Thoughts as a busy year ends

Thoughts as a busy year ends

By Kevin Kelly - Contributing columnist

Submitted for your approval, as Rod Serling of “Twilight Zone” fame used to say, some thoughts as the year comes to a close and another approaches.

* Twelve months ago, as a tumultuous 2016 logged its final days in preparation for an arguably crazier 2017, we in the Ohio Valley were remarking about how warm and wet the weather had become, to the point that some people joked about celebrating their Christmas with the air conditioning pressed back into service. It was actually the beginning of the mildest winter we’d seen in some time, with little or no snowfall and the arrival of spring offering little excitement as the warmth to which we’d become accustomed continued.

We’re now entering the second week of a cold snap that speaks to the chillier days of late January into February. Little snow to go with it yet, but the impression that winter is here and will stay for a few months is rather strong. I know I’ve been spoiled by more relaxed and gradual introductions to wintry conditions, but only because it’s felt more keenly by myself as another birthday makes itself known, and a daily regimen of medications including a single baby aspirin keeps the blood thin and the skin surface cooler when it leaves the confines of a warm house.

It’s not really worth lamenting. It’s all part of the process of living and means you have to get to used to it, helped along by your medicine and all of that warmer clothing that may have been a part of your Christmas experience. It’s also tough to stifle that desire to go out for a walk on those afternoons when the shadows cast by the sun become longer and more mood-inspiring. But when it’s only in the teens with no immediate prospect of the outside temperature gaining any strength, then get the indoor exercise equipment ready or settle in with some good reading or some other kind of activity.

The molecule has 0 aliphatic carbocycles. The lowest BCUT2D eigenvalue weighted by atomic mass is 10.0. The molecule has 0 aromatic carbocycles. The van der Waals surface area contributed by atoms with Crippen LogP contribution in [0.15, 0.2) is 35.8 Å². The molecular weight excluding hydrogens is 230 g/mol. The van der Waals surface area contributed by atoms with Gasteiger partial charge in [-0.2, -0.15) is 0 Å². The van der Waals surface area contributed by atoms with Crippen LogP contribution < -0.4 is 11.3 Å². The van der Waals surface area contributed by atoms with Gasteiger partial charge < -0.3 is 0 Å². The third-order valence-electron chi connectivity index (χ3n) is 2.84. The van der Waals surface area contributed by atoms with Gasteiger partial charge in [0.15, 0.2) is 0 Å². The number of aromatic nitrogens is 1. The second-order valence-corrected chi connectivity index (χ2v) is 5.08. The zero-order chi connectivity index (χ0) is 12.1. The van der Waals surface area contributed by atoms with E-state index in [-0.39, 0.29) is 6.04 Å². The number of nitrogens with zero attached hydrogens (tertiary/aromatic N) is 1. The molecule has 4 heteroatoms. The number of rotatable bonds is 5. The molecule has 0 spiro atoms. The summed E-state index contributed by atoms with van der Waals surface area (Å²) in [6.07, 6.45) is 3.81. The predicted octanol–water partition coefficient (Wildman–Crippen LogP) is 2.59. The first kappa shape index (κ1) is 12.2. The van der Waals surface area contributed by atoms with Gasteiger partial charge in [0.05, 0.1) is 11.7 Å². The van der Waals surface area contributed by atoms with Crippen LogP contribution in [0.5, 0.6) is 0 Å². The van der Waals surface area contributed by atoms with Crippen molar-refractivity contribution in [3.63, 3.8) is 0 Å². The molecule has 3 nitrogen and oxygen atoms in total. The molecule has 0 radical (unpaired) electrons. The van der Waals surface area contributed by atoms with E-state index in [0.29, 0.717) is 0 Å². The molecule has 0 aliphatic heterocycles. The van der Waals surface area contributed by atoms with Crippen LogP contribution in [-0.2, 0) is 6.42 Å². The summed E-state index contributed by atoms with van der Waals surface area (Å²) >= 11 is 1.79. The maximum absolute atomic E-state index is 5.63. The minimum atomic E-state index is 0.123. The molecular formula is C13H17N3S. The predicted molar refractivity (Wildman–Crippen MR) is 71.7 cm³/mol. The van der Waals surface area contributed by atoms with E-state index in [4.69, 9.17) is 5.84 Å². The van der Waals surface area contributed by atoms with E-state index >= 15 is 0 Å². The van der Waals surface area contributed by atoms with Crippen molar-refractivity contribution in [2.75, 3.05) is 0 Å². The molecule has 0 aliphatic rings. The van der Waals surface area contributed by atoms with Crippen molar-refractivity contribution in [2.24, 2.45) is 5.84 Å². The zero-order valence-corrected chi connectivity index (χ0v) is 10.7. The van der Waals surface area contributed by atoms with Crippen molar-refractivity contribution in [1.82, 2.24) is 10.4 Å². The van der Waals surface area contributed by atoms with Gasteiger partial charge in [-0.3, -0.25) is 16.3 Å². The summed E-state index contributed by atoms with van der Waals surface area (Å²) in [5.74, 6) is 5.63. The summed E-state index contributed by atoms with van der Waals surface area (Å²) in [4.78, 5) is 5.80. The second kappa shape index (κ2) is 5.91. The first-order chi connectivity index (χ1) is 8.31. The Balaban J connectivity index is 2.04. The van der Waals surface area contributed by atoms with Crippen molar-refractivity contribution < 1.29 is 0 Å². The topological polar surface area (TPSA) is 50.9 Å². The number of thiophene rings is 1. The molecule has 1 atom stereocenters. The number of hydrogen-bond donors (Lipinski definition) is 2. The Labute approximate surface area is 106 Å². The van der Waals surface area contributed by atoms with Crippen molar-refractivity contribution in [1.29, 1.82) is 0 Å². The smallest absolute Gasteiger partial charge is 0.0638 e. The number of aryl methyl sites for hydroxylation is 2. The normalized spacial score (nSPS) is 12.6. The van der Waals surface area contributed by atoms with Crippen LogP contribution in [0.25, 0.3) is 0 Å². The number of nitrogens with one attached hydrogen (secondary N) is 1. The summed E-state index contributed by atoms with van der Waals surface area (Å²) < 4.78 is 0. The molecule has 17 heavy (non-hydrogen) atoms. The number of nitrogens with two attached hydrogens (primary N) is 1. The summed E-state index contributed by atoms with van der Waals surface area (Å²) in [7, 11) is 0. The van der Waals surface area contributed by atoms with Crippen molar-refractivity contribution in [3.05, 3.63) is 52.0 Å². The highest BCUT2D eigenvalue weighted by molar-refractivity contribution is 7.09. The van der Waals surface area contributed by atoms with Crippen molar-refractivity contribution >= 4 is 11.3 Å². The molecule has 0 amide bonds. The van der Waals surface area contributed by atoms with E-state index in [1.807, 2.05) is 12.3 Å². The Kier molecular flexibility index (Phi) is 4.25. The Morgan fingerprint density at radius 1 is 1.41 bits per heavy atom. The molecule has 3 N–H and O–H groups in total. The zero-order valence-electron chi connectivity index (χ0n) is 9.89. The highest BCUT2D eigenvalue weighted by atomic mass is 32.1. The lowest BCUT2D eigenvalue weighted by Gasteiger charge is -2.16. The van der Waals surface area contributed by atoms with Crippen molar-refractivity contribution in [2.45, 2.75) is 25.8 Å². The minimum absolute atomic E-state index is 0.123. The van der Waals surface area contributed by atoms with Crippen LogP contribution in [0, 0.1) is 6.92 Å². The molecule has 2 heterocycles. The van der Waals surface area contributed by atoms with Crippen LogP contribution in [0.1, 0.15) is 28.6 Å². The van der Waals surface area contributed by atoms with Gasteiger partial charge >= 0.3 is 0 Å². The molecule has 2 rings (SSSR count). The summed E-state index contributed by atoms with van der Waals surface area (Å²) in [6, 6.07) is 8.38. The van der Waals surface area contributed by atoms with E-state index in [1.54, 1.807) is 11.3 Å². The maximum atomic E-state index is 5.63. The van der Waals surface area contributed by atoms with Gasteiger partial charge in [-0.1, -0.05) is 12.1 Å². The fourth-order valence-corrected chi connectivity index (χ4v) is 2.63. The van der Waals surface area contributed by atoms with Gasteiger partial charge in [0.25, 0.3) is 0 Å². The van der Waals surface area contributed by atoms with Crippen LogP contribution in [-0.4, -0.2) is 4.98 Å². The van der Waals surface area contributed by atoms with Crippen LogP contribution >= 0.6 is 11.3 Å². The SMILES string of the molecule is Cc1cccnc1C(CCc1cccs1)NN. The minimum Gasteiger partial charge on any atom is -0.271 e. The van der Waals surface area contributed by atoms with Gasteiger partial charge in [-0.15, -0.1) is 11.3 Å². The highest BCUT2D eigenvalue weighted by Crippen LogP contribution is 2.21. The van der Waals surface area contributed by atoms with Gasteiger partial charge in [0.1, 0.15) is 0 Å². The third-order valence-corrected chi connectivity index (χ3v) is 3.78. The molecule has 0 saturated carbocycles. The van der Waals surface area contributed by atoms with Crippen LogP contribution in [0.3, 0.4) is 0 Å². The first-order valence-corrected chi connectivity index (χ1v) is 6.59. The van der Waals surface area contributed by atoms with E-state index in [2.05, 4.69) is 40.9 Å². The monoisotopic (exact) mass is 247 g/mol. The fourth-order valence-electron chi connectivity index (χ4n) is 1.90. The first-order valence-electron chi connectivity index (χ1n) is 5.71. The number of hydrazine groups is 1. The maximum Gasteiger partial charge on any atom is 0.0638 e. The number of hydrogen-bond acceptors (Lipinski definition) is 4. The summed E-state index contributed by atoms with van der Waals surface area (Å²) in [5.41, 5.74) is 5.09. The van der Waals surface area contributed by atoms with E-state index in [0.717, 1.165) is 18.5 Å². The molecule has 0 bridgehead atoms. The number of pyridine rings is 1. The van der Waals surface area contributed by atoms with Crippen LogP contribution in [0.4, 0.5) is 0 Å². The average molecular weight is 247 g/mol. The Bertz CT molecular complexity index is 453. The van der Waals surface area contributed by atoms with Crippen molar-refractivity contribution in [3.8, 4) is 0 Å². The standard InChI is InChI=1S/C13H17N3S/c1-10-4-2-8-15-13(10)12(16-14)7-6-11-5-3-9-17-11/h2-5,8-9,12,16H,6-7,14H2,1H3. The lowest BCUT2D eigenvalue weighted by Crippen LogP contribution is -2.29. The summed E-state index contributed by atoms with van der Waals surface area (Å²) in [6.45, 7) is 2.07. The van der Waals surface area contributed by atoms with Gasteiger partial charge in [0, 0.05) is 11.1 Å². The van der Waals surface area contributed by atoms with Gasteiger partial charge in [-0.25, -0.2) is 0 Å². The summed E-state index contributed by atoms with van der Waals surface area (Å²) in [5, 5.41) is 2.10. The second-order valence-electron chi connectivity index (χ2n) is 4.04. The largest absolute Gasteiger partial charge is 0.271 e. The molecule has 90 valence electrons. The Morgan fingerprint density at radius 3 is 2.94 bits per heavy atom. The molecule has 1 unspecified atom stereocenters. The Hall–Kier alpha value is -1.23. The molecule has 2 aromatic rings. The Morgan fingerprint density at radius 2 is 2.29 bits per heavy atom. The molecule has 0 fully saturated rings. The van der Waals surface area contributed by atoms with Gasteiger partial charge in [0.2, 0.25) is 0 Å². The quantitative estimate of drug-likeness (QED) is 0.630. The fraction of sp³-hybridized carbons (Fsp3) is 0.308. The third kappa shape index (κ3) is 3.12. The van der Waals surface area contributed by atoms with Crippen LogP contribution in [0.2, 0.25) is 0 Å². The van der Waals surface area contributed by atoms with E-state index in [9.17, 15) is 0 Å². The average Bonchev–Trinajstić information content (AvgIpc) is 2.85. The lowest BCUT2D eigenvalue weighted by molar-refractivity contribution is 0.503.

Hopefully, there remains plenty of evidence that the cold will moderate some and you’ll find that old ice scraper when frost covers the car in the morning. Despite the fact I’ve owned several vehicles since the day I bought a combination winter weather piece with a brush at Speedway (then SuperAmerica) around 1983 to remove ice from the windows, it remains in service. Guess some things really do last.

* Does anyone even bother to make resolutions for the new year anymore? If you do and are even determined to keep them, then more power to you. Personally, I know myself too well at this stage to bother. Last year I made some kind of half-hearted decision to write more stuff for my old movie blog, to top the number of entries I produced in 2016, only to find the total for 2017 is the same.

It’s not that I’ve run out of classic (and not so classic) cinema to watch. Quite the contrary, to answer the question once posed by Facebook friend and former co-worker Melissa Russell Blank, who inquired some time ago if there was anything left I HADN’T seen. It’s just that I found I’ve tried to make my blogs more about quality than quantity — as good an excuse as any, I suppose, but that reach for quality requires a bit more work and research than simply spouting an opinion, and thus, results in fewer essays in number. But I guess a little over two dozen per year isn’t bad.